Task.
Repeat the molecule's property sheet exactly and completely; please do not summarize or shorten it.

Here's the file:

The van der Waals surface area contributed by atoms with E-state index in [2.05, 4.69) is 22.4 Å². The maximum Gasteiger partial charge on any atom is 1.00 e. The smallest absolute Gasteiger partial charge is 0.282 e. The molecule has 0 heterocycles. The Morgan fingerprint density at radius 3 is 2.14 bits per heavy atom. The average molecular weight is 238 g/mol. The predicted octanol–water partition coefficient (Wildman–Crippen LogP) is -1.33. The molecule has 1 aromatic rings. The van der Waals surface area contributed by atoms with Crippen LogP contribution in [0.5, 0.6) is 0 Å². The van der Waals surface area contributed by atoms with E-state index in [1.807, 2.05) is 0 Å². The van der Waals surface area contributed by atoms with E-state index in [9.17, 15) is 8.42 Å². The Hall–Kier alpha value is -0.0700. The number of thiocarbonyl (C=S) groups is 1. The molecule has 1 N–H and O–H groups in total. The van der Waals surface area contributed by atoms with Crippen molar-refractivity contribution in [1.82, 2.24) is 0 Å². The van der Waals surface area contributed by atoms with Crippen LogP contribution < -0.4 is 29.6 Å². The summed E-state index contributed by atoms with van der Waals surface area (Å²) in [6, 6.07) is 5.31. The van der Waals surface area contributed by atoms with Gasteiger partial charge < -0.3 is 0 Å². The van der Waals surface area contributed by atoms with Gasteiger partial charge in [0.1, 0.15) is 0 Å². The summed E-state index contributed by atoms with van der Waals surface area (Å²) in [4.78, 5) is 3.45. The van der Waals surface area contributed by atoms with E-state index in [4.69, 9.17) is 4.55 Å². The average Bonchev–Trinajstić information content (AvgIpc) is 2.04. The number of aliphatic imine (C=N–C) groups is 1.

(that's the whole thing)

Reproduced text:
The van der Waals surface area contributed by atoms with E-state index in [2.05, 4.69) is 22.4 Å². The maximum Gasteiger partial charge on any atom is 1.00 e. The smallest absolute Gasteiger partial charge is 0.282 e. The molecule has 0 heterocycles. The Morgan fingerprint density at radius 3 is 2.14 bits per heavy atom. The average molecular weight is 238 g/mol. The predicted octanol–water partition coefficient (Wildman–Crippen LogP) is -1.33. The molecule has 1 aromatic rings. The van der Waals surface area contributed by atoms with Crippen LogP contribution in [0.5, 0.6) is 0 Å². The van der Waals surface area contributed by atoms with E-state index in [1.807, 2.05) is 0 Å². The van der Waals surface area contributed by atoms with E-state index in [9.17, 15) is 8.42 Å². The Hall–Kier alpha value is -0.0700. The number of thiocarbonyl (C=S) groups is 1. The molecule has 1 N–H and O–H groups in total. The van der Waals surface area contributed by atoms with Crippen molar-refractivity contribution in [1.82, 2.24) is 0 Å². The van der Waals surface area contributed by atoms with Crippen LogP contribution < -0.4 is 29.6 Å². The summed E-state index contributed by atoms with van der Waals surface area (Å²) in [6, 6.07) is 5.31. The van der Waals surface area contributed by atoms with Gasteiger partial charge < -0.3 is 0 Å². The van der Waals surface area contributed by atoms with Gasteiger partial charge in [0.1, 0.15) is 0 Å². The summed E-state index contributed by atoms with van der Waals surface area (Å²) in [4.78, 5) is 3.45. The van der Waals surface area contributed by atoms with E-state index in [4.69, 9.17) is 4.55 Å². The average Bonchev–Trinajstić information content (AvgIpc) is 2.04. The number of aliphatic imine (C=N–C) groups is 1.